US may have committed war crimes in Afghanistan: International Criminal Court
US forces may have committed war crimes in Afghanistan from 2003-2004 by torturing prisoners in what appeared to be a deliberate policy.world Updated: Nov 15, 2016 11:14 IST
US forces may have committed war crimes in Afghanistan from 2003-2004 by torturing prisoners in what appeared to be a deliberate policy, the chief prosecutor of the International Criminal Court has said.
Unveiling the results of a lengthy initial probe into atrocities in Afghanistan, prosecutor Fatou Bensouda yesterday said she would decide “imminently” whether to ask to launch a full-blown investigation -- and take the world’s only permanent war crimes court into uncharted territory.
She stressed that the Taliban militia and the affiliated Haqqani network, Afghan government forces and US troops as well as the CIA all appeared to have carried out war crimes since the Islamic militia was ousted by a US-led invasion in 2001.
And she blamed the Taliban and its allies for the deaths of some 17,000 civilians since 2007 to December 2015 in a brutal insurgency with “numerous attacks” on schools, hospitals and mosques.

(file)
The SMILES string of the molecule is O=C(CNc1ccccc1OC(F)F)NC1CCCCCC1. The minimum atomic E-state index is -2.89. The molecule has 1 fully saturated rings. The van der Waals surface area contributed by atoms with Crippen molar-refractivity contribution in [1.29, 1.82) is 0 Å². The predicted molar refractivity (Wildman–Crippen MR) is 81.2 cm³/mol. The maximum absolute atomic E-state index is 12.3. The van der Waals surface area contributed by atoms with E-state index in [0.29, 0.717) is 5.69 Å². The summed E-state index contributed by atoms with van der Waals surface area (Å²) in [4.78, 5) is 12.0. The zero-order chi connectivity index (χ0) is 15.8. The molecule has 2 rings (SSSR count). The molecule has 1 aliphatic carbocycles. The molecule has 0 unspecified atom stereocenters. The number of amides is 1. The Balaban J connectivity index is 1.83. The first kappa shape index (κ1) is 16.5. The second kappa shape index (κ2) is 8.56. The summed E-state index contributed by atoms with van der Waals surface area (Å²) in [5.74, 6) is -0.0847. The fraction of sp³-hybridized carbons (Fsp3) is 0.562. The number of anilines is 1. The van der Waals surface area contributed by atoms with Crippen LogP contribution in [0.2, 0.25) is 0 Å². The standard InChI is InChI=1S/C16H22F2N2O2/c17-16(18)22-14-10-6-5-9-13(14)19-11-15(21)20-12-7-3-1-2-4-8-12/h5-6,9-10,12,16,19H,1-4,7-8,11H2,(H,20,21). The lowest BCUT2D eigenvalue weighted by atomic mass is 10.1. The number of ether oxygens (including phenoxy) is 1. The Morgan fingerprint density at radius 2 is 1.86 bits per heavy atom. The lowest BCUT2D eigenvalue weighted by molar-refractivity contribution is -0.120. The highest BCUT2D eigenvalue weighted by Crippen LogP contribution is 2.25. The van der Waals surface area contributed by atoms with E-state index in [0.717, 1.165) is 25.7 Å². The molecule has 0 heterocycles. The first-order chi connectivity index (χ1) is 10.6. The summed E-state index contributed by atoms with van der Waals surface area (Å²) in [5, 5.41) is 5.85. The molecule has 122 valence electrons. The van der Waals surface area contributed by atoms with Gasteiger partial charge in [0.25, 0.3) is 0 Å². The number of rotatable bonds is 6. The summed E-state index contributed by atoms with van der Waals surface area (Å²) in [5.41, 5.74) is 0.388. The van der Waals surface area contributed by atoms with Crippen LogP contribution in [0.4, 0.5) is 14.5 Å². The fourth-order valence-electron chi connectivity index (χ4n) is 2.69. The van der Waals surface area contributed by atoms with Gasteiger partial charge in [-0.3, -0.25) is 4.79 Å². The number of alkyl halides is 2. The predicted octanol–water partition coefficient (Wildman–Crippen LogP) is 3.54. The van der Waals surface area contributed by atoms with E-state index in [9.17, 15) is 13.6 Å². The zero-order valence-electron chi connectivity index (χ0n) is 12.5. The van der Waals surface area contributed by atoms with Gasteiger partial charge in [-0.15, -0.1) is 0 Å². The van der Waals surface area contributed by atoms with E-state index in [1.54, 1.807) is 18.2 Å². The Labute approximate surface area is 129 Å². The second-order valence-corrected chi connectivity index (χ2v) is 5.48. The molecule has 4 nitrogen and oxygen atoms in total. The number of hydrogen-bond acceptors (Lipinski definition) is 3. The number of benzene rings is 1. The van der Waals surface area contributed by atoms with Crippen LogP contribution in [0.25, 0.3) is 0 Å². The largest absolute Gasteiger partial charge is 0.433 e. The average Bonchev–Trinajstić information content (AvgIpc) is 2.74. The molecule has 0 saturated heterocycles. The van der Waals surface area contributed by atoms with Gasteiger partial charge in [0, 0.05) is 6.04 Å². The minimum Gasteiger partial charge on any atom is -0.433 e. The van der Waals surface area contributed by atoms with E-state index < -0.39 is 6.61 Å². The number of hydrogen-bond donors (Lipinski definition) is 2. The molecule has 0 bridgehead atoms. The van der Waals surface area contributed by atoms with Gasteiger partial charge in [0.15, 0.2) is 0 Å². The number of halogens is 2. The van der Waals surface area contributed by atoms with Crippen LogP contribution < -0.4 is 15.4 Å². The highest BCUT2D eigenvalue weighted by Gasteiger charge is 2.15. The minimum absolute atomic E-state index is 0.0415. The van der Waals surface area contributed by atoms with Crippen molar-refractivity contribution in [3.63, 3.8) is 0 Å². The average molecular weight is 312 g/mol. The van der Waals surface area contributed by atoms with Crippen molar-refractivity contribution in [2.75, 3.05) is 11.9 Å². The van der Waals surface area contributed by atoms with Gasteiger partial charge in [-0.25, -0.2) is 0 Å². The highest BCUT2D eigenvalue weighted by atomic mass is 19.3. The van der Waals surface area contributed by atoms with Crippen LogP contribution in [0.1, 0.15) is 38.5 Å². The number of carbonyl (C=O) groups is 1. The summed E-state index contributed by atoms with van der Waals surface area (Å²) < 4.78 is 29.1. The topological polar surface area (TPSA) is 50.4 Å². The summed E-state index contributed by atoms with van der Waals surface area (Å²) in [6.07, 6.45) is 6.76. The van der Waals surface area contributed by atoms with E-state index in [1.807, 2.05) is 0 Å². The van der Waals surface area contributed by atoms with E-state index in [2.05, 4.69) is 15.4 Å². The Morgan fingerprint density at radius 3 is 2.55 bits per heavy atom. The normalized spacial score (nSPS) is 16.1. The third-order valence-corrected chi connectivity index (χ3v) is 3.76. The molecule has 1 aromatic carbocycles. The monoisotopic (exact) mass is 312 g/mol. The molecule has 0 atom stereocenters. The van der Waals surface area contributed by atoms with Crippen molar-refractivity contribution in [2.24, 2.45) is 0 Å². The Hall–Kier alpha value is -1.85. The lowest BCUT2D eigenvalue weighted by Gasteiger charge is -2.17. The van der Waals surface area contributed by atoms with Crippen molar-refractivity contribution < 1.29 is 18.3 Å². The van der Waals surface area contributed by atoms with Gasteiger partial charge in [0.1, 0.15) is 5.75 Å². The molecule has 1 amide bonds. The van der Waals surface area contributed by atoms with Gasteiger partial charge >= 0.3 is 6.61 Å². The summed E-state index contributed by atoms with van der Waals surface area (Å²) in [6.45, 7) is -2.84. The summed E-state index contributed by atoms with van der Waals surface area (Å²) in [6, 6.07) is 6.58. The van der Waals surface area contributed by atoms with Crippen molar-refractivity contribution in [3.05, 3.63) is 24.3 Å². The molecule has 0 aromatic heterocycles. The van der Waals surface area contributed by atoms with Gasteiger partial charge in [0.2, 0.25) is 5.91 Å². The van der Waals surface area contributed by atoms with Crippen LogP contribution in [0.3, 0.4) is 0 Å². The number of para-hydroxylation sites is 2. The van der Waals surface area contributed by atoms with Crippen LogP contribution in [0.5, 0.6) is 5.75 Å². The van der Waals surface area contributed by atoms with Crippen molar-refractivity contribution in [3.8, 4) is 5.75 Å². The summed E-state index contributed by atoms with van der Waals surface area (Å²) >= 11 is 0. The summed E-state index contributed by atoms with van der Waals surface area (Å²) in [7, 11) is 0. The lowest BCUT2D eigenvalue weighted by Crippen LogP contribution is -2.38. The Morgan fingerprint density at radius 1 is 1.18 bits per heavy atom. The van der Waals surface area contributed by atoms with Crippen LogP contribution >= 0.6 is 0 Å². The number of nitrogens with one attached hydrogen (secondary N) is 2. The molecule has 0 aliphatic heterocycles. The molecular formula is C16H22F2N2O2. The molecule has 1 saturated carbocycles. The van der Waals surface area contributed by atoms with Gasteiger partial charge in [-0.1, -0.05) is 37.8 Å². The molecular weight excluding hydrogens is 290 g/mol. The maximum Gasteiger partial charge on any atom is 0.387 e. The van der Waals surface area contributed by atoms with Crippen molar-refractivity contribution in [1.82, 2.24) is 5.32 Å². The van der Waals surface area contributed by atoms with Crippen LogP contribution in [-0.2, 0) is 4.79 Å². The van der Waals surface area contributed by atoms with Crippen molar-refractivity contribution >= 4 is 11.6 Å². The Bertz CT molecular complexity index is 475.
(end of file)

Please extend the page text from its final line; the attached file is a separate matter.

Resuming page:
But for the first time, Bensouda highlighted allegations of “war crimes of torture and related ill-treatment, by US military forces deployed to Afghanistan and in secret detention facilities operated by the Central Intelligence Agency”.
There was a “reasonable basis to believe that” during the interrogation of detainees, “members of the US armed forces and the US Central Intelligence Agency resorted to techniques amounting to the commission of the war crimes of torture” as well as cruel treatment and rape.
If Bensouda does ask judges to authorise a full-scale inquiry, the tribunal would be taking on its most complex and politically controversial investigations to date.
The former administration of president George W. Bush authorised the use of so-called enhanced interrogation techniques, including waterboarding after the September 11, 2001 attacks on the United States.
Their use was abolished by President Barack Obama when he took over the White House in January 2009.
War crimes allegedly carried out by US forces were “not the abuses of a few isolated individuals,” Bensouda insisted in her annual report to the 124 states that belong to the ICC.
Rather it appeared “these alleged crimes were committed” as part of “a policy or policies aimed at eliciting information through the use of interrogation techniques involving cruel or violent methods”.
The aim was to “support US objectives in the conflict in Afghanistan”.
Detailing her office’s initial findings, Bensouda said “at least 61 detainees” were subjected to “torture (and) cruel treatment” by US armed forces in Afghanistan between May 1, 2003 and December 31, 2014.
“Members of the CIA” also appeared “to have subjected at least 27 detained persons to torture, cruel treatment... and/or rape on the territory of Afghanistan” as well as in secret detention centres in Poland, Romania and Lithuania between December 2002 and March 2008.